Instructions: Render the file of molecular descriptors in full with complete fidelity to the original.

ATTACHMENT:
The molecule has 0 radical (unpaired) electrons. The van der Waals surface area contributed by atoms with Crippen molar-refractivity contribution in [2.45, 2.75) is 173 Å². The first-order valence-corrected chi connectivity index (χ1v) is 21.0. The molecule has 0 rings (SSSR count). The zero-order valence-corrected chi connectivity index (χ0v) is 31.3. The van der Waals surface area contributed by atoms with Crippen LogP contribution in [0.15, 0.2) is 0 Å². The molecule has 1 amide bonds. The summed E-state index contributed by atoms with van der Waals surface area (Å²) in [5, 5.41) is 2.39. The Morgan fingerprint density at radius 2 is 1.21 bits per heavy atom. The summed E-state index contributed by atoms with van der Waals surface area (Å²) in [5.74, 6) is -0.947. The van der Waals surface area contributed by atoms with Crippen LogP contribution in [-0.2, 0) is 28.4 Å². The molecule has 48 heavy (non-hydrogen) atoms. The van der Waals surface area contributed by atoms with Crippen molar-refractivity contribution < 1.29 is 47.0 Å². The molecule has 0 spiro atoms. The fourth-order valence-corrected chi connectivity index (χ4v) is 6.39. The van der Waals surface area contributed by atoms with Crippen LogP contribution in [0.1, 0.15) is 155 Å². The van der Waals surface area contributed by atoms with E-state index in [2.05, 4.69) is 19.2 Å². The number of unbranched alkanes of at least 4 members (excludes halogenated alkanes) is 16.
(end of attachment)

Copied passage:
The molecule has 0 radical (unpaired) electrons. The van der Waals surface area contributed by atoms with Crippen molar-refractivity contribution in [2.45, 2.75) is 173 Å². The first-order valence-corrected chi connectivity index (χ1v) is 21.0. The molecule has 0 rings (SSSR count). The zero-order valence-corrected chi connectivity index (χ0v) is 31.3. The van der Waals surface area contributed by atoms with Crippen LogP contribution in [0.15, 0.2) is 0 Å². The molecule has 1 amide bonds. The summed E-state index contributed by atoms with van der Waals surface area (Å²) in [5, 5.41) is 2.39. The Morgan fingerprint density at radius 2 is 1.21 bits per heavy atom. The summed E-state index contributed by atoms with van der Waals surface area (Å²) in [5.74, 6) is -0.947. The van der Waals surface area contributed by atoms with Crippen LogP contribution in [-0.2, 0) is 28.4 Å². The molecule has 48 heavy (non-hydrogen) atoms. The van der Waals surface area contributed by atoms with Crippen molar-refractivity contribution < 1.29 is 47.0 Å². The molecule has 0 spiro atoms. The fourth-order valence-corrected chi connectivity index (χ4v) is 6.39. The van der Waals surface area contributed by atoms with Crippen LogP contribution in [0.1, 0.15) is 155 Å². The van der Waals surface area contributed by atoms with E-state index in [2.05, 4.69) is 19.2 Å². The number of unbranched alkanes of at least 4 members (excludes halogenated alkanes) is 16.